In a landmark ruling, the U.S. Supreme Court decided June 15 that, under Title VII of the Civil Rights Act of 1964, an individual cannot be discriminated against in the workplace because of sexual orientation, gender identity or transgender status. Title VII already barred employers from discriminating against employees on the basis of sex, race, color, national origin and religion.
The Supreme Court focused on Title VII’s definition of “sex.” Justice Neil Gorsuch wrote in the Court’s majority opinion that an individual’s homosexuality or transgender status is not relevant to employment decisions because “it is impossible to discriminate against a person for being homosexual or transgender without discriminating against that individual based on sex.”
The move toward the SCOTUS decision
Historically, federal courts defined “sex” narrowly. Over time, however, SCOTUS expanded its interpretation of sex discrimination under Title VII, adding sexual harassment as a form of sex discrimination in 1986 and sex stereotyping as a way to prove sex discrimination in 1989. Whether LGBTQ individuals should be included in Title VII’s sex discrimination definition has been debated in various circuit and appeals courts since 2004.
The Supreme Court ruling settles the issue, affirming that sexual orientation discrimination and gender identity/transgender discrimination both are forms of sex discrimination under Title VII.
Most U.S. states have no specific laws that protect employees from discrimination based on their sexual orientation or gender identity. The absence of statewide laws meant that, in those states, an employee could be fired for being gay or transgender. With the Supreme Court’s ruling, an employee who is fired because of – or in part because of – sexual orientation or gender identity has federal protections and potentially can sue the employer for discrimination under Title VII.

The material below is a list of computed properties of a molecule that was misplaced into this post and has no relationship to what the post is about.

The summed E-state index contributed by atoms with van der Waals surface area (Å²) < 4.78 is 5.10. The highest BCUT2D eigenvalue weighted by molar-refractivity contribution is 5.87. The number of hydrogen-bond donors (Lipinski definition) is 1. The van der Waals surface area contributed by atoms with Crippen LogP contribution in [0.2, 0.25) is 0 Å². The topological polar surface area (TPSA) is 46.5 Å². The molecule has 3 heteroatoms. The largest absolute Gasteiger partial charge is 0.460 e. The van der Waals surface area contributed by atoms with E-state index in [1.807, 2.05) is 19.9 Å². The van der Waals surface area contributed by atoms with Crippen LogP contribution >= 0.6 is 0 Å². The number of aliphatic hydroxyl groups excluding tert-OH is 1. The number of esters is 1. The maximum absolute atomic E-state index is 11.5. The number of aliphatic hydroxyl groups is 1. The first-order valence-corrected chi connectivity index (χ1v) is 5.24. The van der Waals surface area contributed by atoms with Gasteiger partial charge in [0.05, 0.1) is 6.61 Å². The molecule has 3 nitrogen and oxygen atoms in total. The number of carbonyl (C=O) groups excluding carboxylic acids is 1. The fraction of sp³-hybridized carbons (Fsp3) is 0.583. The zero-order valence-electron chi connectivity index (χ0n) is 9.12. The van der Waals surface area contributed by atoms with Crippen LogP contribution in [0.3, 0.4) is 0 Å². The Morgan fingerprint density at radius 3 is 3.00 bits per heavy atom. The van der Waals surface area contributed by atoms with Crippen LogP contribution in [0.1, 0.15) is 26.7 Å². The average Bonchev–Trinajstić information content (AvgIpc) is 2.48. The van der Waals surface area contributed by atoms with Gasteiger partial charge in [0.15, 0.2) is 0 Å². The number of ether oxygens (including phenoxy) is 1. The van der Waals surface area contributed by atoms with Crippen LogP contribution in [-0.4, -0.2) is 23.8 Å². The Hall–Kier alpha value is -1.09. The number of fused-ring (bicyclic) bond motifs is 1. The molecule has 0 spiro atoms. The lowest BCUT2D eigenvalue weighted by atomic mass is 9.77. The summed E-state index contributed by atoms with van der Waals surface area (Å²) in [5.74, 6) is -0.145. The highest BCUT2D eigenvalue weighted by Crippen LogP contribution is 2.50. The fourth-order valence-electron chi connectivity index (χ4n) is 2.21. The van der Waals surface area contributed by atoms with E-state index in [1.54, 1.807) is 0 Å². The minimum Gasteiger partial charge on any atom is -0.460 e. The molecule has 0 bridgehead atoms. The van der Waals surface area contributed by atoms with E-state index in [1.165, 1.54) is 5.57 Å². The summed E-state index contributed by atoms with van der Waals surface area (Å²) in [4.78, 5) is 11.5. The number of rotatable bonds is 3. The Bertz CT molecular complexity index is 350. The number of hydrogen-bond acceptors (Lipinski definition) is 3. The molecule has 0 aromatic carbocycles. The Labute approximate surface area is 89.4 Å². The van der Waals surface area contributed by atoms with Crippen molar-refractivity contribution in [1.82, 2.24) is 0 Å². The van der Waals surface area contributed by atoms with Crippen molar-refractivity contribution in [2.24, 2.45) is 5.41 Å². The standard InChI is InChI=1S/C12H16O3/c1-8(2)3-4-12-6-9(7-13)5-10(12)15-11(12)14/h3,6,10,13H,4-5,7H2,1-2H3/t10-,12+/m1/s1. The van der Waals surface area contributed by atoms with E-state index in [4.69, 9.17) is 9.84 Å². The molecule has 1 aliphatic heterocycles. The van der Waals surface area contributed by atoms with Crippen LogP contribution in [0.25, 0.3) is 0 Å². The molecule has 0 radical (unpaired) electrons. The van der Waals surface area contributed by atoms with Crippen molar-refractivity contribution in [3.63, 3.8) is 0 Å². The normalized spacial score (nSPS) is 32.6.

What the ruling means for employers
Where statewide or local laws already prohibit sexual orientation and gender identity discrimination, the ruling doesn’t change much. Businesses who operate in states or municipalities where these prohibitions don’t exist, however, now must proactively disallow LGBTQ discrimination in their workplaces. To do this, employers should review their anti-discrimination policies and procedures, making it clear in their employee handbooks that gay and transgender employees have the same rights provided to individuals in other protected categories under Title VII.
Employers also may need to revise their training programs to ensure that all employees – especially those responsible for hiring, disciplining, promoting or firing – understand the impact and practical applications of the SCOTUS decision.
The Supreme Court’s ruling sets the stage for a spate of new lawsuits alleging LGBTQ discrimination in the workplace. Recognizing this, employers also should review their dress code and single-sex restroom and locker room policies to make sure transgender and transitioning employees may follow the dress code and use the restroom or locker room facilities of the gender with which they identify.